At least Alabama has a quasi-legitimate claim to being the best team in college football (though not by even the wildest stretch of the imagination could the claim to have had the best season). In the NFL, by contrast, where the so-called champion is said to be determined “on the field”, a third-rate 9-7 mediocrity which was outscored in the regular season and depended on more dropped balls and turnovers than the number of times Obama says “fair” to win is crowned Super Bowl “Champion”.


    • And if I like a worse sore looser than Newt at least I never attacked Mitt for his Private Equity activities and recognize the latter as one of the best welfare programs going.

    • Mercy. Believe me, I’m not under the impression that the Giants are the best team in football. TMF and Cousin Vinnie can attest to that. The Super Bowl winner is the Super Bowl winner, period.

      The central error of the BCS is the idea that it’s possible to inerringly pick a “best team” in the NCAA FBS. The only selection ever possible is the winner of a particular game.

      Hard to say which was the best NFL team this year. Green Bay? Who knows. Giants win the Super Bowl.

      • Thats part of the point. There is no “best” team in the NFL, certainly not for the full 20 weeks.

        • At least we can all put this Annus Horribilis behind us and look forward to an OU/LSU BCS Title Game and Green Bay/Cleveland (well, OK, maybe not) Super Bowl and the Ryan Rubio winning ticket and John Bolton as SecState with OC as Deputy SecState for policy. Or something.

          • dammit. it turned out to be a very good year for football here in NYC.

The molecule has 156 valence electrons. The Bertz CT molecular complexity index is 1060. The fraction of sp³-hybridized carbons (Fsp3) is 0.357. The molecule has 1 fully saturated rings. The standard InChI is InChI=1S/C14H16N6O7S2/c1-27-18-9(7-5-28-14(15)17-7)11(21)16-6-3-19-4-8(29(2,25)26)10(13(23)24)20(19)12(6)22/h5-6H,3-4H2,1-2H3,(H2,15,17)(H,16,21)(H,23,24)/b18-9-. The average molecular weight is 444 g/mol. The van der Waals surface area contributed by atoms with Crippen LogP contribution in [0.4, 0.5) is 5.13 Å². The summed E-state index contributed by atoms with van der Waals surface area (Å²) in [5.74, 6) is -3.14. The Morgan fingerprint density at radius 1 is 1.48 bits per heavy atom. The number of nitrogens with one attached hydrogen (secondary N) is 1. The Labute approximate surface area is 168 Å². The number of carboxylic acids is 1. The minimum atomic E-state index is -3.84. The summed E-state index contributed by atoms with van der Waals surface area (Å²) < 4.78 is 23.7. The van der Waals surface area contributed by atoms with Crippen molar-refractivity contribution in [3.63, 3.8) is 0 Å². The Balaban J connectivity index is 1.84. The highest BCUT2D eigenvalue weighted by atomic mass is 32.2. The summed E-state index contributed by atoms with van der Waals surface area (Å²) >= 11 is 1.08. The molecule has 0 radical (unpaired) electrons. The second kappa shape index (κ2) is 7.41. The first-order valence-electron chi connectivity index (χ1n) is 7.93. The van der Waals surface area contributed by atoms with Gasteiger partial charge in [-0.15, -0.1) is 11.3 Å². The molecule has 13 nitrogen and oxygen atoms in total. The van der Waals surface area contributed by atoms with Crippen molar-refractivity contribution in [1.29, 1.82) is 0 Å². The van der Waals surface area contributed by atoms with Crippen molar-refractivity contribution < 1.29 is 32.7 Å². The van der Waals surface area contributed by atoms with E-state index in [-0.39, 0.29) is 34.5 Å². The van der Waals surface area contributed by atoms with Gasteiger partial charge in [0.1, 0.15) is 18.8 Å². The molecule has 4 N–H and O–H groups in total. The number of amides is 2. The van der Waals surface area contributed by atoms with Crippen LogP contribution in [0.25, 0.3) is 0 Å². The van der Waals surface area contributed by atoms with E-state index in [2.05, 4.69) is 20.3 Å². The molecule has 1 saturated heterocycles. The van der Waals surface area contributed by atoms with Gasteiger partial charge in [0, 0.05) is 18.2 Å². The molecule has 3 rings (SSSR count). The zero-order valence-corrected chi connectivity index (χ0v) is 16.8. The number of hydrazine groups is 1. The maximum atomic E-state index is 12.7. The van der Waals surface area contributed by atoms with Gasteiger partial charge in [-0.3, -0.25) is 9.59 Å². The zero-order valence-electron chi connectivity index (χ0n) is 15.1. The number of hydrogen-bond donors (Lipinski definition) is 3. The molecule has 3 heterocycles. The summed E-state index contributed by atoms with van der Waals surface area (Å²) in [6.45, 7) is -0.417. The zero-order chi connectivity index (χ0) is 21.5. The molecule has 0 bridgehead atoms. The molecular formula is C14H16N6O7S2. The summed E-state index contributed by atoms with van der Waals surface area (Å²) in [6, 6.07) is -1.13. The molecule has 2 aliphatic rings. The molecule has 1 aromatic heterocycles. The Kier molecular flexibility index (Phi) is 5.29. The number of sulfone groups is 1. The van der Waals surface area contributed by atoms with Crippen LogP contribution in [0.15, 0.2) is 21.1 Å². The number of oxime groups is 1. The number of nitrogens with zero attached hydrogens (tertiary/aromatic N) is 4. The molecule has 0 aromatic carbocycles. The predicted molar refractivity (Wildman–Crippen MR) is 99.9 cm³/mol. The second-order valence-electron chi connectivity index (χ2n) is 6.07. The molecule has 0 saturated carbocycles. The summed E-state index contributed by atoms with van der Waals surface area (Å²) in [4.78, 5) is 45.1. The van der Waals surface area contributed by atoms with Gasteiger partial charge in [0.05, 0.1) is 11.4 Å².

Not only did the Giants win, but the dog-ass Jets and their blowhole of a coach got kicked in the teeth.

            (and may Orificer Bolton get the slapping that he merits.,,,and he would make a great addition to Avigdor Lieberman’s staff.)

          • I don’t know. I’m going to have to see more spunk from the Sooners to favor an OU/LSU BCS title game. But the rest sounds good.

            • OU will be a top 20 team. Thats it. You heard it here first from correspondent Reed.

              • Bye the bye, OU plays Notre Bame toward the end of the season AT HOME. Return game for the 1999 game at South Bend. Yum Yum Eatum Up !!!!!!!!!!!

              • Bame?

      • The best team is the one that wins on the day it has to win.

  17. How this turned into a discussion of the game is beyond me. On the other hand, the comments about the game make an awful lot more sense… 🙂

    Now, then… The UN protecting civilians…? HA! Don’t make me laugh…


    • No, no. Not “the UN protecting civilians.”

      More like “the UN talking about protecting civilians, while France and the UK run a leisurely bombing operation in Libya. And Qatar shows up with strike fighters to get in on the fun, and Turkey arrives with warships and cargo ships and promises to run the main airport. Libya stays in a civil war for a long, long time, while France sends in her military to secure the oilfields. Russia is in a permanent snit, and Italy plays both sides while whining at Germany about the Euro.”

      Ah, the joys of the Post-Americana.

      • At what stage of the GWB term did we arrive at “post Americana”, and who was to blame?

  18. too bad that it was too late.

    “the Giants are challenging the ruling on the field that #44 crossed the goal before being down”

    would have been classic.

    • After you good man. no no after you sir, be my guest. Oh no I wouldn’t think of it.

      • thank you. don’t mind if i don’t.